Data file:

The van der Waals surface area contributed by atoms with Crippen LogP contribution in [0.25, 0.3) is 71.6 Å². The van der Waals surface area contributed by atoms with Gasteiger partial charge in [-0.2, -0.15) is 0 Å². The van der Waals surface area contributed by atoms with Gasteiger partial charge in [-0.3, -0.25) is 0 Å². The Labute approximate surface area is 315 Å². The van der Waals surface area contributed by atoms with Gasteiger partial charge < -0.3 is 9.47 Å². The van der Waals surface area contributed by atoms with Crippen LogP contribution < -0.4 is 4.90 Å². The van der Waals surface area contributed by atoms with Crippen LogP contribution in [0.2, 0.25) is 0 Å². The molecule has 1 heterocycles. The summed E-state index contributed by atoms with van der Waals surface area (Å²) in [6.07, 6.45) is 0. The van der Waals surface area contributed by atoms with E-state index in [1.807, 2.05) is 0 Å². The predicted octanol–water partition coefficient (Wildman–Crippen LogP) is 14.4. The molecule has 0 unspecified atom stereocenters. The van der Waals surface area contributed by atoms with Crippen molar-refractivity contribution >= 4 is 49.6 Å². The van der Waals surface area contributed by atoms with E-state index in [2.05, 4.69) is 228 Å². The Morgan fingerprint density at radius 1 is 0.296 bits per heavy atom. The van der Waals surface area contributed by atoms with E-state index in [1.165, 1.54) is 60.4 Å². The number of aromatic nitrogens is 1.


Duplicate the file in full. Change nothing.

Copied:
The van der Waals surface area contributed by atoms with Crippen LogP contribution in [0.25, 0.3) is 71.6 Å². The van der Waals surface area contributed by atoms with Gasteiger partial charge in [-0.2, -0.15) is 0 Å². The van der Waals surface area contributed by atoms with Gasteiger partial charge in [-0.3, -0.25) is 0 Å². The Labute approximate surface area is 315 Å². The van der Waals surface area contributed by atoms with Gasteiger partial charge < -0.3 is 9.47 Å². The van der Waals surface area contributed by atoms with Crippen LogP contribution < -0.4 is 4.90 Å². The van der Waals surface area contributed by atoms with Crippen LogP contribution in [0.2, 0.25) is 0 Å². The molecule has 1 heterocycles. The summed E-state index contributed by atoms with van der Waals surface area (Å²) in [6.07, 6.45) is 0. The van der Waals surface area contributed by atoms with E-state index in [1.807, 2.05) is 0 Å². The predicted octanol–water partition coefficient (Wildman–Crippen LogP) is 14.4. The molecule has 0 unspecified atom stereocenters. The van der Waals surface area contributed by atoms with Crippen molar-refractivity contribution >= 4 is 49.6 Å². The van der Waals surface area contributed by atoms with E-state index in [2.05, 4.69) is 228 Å². The Morgan fingerprint density at radius 1 is 0.296 bits per heavy atom. The van der Waals surface area contributed by atoms with E-state index in [1.165, 1.54) is 60.4 Å². The number of aromatic nitrogens is 1.